A week after the conservative losses at the polls, about 20 tea partiers gathered at a restaurant in North St. Louis County to listen to a few lecturers talk about a few ideas for the future: the flat tax and the fair tax. And yes, to commiserate about the recent past.
“If we can’t even elect a Republican president with Barack Obama as his opponent, how in God's name do we propose to eliminate the tax code?” Bill Hennessy, who helped found the St. Louis Tea Party, asked. He was visibly frustrated.
Chris McDaniel of St. Louis Public Radio joins Jo Mannies and Jason Rosenbaum of the St. Louis Beacon to discuss a few political issues.
On this week's podcast: After the GOP's lackluster performance in Missouri's statewide races, what can the party do going forward? It's early, but ballot initiatives are already in discussion for 2014. And leadership positions have now been divvied out in the Missouri legislature. How will the Republican leaders work with Democratic Governor Jay Nixon?
It's the post-election Politically Speaking special. Chris McDaniel of St. Louis Public Radio joins Jo Mannies and Jason Rosenbaum of the St. Louis Beacon to wrap up last night's races.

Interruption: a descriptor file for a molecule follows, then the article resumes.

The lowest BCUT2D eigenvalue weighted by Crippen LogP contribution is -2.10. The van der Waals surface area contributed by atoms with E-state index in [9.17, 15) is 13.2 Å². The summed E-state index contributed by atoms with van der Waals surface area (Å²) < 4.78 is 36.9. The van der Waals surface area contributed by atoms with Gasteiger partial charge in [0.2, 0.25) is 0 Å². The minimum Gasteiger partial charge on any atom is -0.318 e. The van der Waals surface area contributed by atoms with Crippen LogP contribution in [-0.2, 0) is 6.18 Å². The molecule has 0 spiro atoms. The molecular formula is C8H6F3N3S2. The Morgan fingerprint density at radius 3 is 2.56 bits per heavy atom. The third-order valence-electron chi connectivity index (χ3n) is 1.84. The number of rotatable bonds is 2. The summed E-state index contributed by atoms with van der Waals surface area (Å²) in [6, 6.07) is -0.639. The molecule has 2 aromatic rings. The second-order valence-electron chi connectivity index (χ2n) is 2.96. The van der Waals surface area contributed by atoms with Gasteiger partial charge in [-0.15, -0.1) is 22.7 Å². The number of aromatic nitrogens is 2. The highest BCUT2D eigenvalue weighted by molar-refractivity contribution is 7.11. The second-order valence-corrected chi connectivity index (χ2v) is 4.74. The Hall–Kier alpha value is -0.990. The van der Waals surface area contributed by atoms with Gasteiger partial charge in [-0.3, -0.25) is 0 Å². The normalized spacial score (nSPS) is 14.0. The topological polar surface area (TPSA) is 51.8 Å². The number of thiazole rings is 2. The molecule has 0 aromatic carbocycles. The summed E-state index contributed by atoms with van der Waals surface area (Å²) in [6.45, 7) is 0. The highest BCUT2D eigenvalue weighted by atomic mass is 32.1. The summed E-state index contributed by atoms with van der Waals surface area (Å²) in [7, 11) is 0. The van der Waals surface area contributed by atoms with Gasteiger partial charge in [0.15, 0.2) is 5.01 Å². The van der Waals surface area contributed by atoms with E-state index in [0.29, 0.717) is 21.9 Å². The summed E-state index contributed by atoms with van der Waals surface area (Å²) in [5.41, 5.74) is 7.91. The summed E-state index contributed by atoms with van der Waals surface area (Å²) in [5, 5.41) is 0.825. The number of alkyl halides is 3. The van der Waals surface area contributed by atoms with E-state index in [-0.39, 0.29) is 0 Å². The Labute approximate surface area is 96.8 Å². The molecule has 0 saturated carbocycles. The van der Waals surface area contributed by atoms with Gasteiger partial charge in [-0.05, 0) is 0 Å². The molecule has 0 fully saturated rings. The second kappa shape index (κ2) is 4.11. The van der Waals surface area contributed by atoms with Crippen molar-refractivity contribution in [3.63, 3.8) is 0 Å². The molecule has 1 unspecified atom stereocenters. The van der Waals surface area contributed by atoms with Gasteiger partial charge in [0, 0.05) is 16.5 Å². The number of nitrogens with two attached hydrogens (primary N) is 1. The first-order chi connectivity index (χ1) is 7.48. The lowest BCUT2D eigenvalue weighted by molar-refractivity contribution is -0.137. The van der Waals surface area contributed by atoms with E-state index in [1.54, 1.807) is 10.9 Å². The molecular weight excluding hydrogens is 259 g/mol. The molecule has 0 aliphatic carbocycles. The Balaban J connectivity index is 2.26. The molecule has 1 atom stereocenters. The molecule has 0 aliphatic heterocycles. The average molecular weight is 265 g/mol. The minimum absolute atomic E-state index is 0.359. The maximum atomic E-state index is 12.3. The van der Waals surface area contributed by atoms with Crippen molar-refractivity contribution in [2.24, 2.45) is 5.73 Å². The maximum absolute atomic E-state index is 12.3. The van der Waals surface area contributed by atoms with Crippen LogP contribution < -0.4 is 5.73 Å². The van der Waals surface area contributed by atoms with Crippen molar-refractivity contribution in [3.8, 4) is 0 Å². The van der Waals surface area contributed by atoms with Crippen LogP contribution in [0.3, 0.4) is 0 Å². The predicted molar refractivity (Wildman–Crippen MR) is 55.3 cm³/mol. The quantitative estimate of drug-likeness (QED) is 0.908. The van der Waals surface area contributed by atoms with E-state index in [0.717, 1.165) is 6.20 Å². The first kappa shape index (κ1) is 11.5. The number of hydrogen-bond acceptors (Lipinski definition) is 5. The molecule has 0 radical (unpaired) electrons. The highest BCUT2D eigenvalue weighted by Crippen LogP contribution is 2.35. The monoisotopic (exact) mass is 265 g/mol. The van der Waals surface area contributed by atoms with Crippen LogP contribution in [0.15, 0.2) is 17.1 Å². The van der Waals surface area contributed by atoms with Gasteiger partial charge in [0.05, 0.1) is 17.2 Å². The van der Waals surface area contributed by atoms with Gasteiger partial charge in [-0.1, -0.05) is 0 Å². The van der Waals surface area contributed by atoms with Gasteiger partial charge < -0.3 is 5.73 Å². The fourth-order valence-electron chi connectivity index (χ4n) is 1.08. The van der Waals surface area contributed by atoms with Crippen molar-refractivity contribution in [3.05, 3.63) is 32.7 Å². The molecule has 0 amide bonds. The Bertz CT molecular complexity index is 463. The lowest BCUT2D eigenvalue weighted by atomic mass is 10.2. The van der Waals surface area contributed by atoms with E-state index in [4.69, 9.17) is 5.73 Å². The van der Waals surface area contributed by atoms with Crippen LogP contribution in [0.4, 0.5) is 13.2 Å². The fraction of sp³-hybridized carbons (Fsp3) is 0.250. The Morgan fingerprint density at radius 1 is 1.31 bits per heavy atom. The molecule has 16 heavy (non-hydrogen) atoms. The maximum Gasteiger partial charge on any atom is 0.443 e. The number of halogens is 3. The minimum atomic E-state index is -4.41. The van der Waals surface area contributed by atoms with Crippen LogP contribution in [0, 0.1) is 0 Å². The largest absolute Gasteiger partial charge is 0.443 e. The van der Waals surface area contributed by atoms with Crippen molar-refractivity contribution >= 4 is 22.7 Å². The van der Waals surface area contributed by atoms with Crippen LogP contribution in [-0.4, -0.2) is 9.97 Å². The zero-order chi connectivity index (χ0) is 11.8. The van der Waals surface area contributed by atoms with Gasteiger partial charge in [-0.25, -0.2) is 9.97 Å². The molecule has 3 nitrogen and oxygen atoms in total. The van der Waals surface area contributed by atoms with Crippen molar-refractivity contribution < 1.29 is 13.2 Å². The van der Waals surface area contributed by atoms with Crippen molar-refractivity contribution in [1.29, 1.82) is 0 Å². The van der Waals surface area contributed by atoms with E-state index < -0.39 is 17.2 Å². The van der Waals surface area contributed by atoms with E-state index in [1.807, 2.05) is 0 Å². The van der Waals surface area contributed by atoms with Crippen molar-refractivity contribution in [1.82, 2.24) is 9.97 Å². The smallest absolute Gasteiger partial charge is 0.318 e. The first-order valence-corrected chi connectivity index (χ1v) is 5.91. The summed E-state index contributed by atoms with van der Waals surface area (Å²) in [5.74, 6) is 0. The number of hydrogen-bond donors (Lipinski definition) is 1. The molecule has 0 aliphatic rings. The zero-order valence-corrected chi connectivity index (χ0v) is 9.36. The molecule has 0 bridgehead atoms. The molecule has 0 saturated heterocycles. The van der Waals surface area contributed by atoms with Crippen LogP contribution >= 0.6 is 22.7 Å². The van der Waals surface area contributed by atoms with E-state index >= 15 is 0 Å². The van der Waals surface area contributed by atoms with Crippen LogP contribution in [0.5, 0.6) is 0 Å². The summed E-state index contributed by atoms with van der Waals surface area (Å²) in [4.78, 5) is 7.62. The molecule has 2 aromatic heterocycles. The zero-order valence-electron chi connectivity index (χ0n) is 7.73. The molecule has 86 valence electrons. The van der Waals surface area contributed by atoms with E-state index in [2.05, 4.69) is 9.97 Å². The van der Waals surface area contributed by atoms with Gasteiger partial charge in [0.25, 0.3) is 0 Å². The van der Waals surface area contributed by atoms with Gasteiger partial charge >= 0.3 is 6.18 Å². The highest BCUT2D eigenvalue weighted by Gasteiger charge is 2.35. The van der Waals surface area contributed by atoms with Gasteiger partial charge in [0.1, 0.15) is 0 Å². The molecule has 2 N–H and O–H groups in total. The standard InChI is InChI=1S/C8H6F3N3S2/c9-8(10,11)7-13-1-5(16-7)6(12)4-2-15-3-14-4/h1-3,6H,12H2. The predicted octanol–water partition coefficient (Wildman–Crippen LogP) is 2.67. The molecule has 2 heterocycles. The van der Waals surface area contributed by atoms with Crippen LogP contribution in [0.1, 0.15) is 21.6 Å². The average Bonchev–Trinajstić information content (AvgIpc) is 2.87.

We go through McCaskill's decisive win over Akin (was he trounced or shellacked?) as well as all the state-wide races. We also throw in a couple Congressional seats, Missouri legislature make-up, and the ballot initiative results.
In the race to take Congressman Akin’s old seat, Republican Ann Wagner soundly trounced Democrat Glenn Koenen. At her election night party, Wagner said she got into this race because she was a “fed up mother.”
“And you know what? I think our country needs some tough love," Wagner told the crowd. "And I’m ready to deliver that – that I promise you.”
Wagner held her campaign party at the Frontenac Hilton, the same place as Republican gubernatorial candidate Dave Spence. But the two decided to hold their events in different ballrooms at the same hotel.
The Cape Girardeau Republican fended off a challenge from former State Auditor, Democrat Susan Montee. She called Kinder shortly before 11:00 p.m. to concede the race and congratulate Kinder. He celebrated his victory with a small gathering of supporters, about 30 in all, at a hotel in Creve Cour. He credits what he calls "grass-roots" campaigning for his victory this time around.